There is always something new and exciting going on!

Recent News

Our top news and company information

...... back to news

Should Book Sellers Enter the School Library Market by: Publisher Weekly

date posted:

Thursday, May 14, 2015


For most independent bookstores, selling to schools means educator discounts, teacher nights, and book fairs. As a result, few independents target school libraries. But at last fall’s regional trade shows, 27-year-old Mrs. Nelson’s Toy and Book Shop in LaVerne, Calif., and Turtleback Books in St. Louis, Mo., which was recently reintroduced as a division of 45-year-old prebinder San Val, each made the case that indies could and should offer a broader range of educational services aimed directly at school librarians.

A worker checks book quality at Mrs. Nelson's bindery.

“I think this is an untapped opportunity for bookstores,” said Richard Buthod, sales manager for Turtleback. He sees increased potential for prebound titles and class sets with the rollout of the Common Core State Standards Initiative. According to Erin Clyburn, director of collection development at Turtleback, “A lot of stores have the impression that [selling to school libraries] is difficult. Actually it’s easy. We offer free marketing materials and sales tools.” Turtleback provides sell sheets for Common Core titles and children’s classics for grades k–12, and has a list of nearly 8,000 prebound books.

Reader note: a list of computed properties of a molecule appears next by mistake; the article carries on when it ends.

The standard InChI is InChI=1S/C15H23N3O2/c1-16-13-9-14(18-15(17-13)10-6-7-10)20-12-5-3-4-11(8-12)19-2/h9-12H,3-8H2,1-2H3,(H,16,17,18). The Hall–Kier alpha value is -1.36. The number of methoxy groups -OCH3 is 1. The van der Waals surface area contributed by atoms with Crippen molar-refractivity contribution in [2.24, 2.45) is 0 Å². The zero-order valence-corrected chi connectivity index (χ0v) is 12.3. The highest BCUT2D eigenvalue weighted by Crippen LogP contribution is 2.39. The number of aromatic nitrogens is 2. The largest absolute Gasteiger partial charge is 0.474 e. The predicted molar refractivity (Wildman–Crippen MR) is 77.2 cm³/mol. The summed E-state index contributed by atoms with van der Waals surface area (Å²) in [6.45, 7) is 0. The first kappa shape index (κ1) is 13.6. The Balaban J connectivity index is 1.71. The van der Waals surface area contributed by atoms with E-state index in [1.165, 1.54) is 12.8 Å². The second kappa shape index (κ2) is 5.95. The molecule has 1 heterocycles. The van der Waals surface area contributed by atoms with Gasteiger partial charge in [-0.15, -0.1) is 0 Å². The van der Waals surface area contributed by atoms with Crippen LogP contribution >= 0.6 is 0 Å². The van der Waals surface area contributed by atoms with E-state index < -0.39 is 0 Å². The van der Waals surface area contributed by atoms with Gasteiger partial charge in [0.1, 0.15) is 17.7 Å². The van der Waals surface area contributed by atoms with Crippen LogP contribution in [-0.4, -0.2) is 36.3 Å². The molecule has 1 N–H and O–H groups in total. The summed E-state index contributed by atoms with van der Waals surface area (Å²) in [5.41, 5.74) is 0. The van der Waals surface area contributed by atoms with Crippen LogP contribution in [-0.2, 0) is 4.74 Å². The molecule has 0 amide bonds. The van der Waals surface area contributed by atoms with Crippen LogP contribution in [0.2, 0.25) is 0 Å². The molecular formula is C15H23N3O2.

In a handout at the regionals store representatives attended (and they attended nearly all of them), Patrick Nelson, general manager of Mrs. Nelson’s Library Services division, described the problem that his store faced before it created a separate library division in 2005. The store had become frustrated by schools taking the cash they earned from their book fairs and using it to purchase prebound books from Follett. “As an indie bookstore, you have built a strong, loyal community following. Librarians love shopping at your store and depend on your expertise. But despite their loyalty, these customers shop with large, national book vendors in order to get services you can’t provide,” he wrote. To make Mrs. Nelson’s even more competitive, in 2009 it bought a local bindery. Last summer it began growing its library business by offering other independent bookstores the same just-in-time prebinding, cataloging and processing, and textbook reconditioning services that it provides to its local school libraries.

While recently opened stores haven’t been responsive...

Read more at: